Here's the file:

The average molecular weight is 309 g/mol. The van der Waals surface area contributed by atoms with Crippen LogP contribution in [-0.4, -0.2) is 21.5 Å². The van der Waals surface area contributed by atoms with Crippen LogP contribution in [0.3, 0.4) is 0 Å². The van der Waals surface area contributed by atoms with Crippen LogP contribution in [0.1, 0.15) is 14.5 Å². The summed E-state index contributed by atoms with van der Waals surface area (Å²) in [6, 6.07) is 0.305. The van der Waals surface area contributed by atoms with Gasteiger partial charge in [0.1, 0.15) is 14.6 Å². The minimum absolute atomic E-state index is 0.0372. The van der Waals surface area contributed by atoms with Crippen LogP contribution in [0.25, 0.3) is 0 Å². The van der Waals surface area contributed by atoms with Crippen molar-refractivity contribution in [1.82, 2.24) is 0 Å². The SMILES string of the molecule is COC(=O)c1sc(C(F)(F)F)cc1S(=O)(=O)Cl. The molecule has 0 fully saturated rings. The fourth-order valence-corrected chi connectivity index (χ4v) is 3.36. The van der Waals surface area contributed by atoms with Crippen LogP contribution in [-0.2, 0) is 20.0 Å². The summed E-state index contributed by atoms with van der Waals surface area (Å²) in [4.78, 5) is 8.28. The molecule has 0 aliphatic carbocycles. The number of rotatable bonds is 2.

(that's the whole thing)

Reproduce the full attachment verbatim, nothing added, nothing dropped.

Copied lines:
The average molecular weight is 309 g/mol. The van der Waals surface area contributed by atoms with Crippen LogP contribution in [-0.4, -0.2) is 21.5 Å². The van der Waals surface area contributed by atoms with Crippen LogP contribution in [0.3, 0.4) is 0 Å². The van der Waals surface area contributed by atoms with Crippen LogP contribution in [0.1, 0.15) is 14.5 Å². The summed E-state index contributed by atoms with van der Waals surface area (Å²) in [6, 6.07) is 0.305. The van der Waals surface area contributed by atoms with Gasteiger partial charge in [0.1, 0.15) is 14.6 Å². The minimum absolute atomic E-state index is 0.0372. The van der Waals surface area contributed by atoms with Crippen LogP contribution in [0.25, 0.3) is 0 Å². The van der Waals surface area contributed by atoms with Crippen molar-refractivity contribution in [1.82, 2.24) is 0 Å². The SMILES string of the molecule is COC(=O)c1sc(C(F)(F)F)cc1S(=O)(=O)Cl. The molecule has 0 fully saturated rings. The fourth-order valence-corrected chi connectivity index (χ4v) is 3.36. The van der Waals surface area contributed by atoms with Crippen LogP contribution in [-0.2, 0) is 20.0 Å². The summed E-state index contributed by atoms with van der Waals surface area (Å²) in [4.78, 5) is 8.28. The molecule has 0 aliphatic carbocycles. The number of rotatable bonds is 2.